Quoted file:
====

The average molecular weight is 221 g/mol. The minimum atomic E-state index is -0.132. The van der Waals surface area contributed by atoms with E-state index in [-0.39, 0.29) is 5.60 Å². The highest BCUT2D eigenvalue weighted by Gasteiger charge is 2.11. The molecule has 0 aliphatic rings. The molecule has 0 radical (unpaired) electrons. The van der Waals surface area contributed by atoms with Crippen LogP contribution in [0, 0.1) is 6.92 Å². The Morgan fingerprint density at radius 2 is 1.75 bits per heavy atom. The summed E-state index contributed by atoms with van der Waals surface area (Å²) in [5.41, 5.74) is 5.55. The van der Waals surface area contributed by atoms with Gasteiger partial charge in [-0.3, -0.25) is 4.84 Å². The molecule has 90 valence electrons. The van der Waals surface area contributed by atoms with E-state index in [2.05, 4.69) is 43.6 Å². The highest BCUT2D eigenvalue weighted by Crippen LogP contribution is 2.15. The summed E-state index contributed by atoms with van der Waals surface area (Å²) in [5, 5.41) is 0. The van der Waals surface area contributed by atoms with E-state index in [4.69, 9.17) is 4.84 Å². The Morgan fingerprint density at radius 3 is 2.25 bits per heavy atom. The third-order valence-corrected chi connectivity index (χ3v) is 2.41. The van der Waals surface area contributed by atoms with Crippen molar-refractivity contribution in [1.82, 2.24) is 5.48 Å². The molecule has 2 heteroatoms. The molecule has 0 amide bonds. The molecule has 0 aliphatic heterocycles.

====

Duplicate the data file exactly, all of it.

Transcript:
The average molecular weight is 221 g/mol. The minimum atomic E-state index is -0.132. The van der Waals surface area contributed by atoms with E-state index in [-0.39, 0.29) is 5.60 Å². The highest BCUT2D eigenvalue weighted by Gasteiger charge is 2.11. The molecule has 0 aliphatic rings. The molecule has 0 radical (unpaired) electrons. The van der Waals surface area contributed by atoms with Crippen LogP contribution in [0, 0.1) is 6.92 Å². The Morgan fingerprint density at radius 2 is 1.75 bits per heavy atom. The summed E-state index contributed by atoms with van der Waals surface area (Å²) in [5.41, 5.74) is 5.55. The van der Waals surface area contributed by atoms with Gasteiger partial charge in [-0.3, -0.25) is 4.84 Å². The molecule has 90 valence electrons. The van der Waals surface area contributed by atoms with E-state index in [2.05, 4.69) is 43.6 Å². The highest BCUT2D eigenvalue weighted by Crippen LogP contribution is 2.15. The summed E-state index contributed by atoms with van der Waals surface area (Å²) in [5, 5.41) is 0. The van der Waals surface area contributed by atoms with E-state index in [4.69, 9.17) is 4.84 Å². The Morgan fingerprint density at radius 3 is 2.25 bits per heavy atom. The third-order valence-corrected chi connectivity index (χ3v) is 2.41. The van der Waals surface area contributed by atoms with Crippen molar-refractivity contribution in [1.82, 2.24) is 5.48 Å². The molecule has 2 heteroatoms. The molecule has 0 amide bonds. The molecule has 0 aliphatic heterocycles.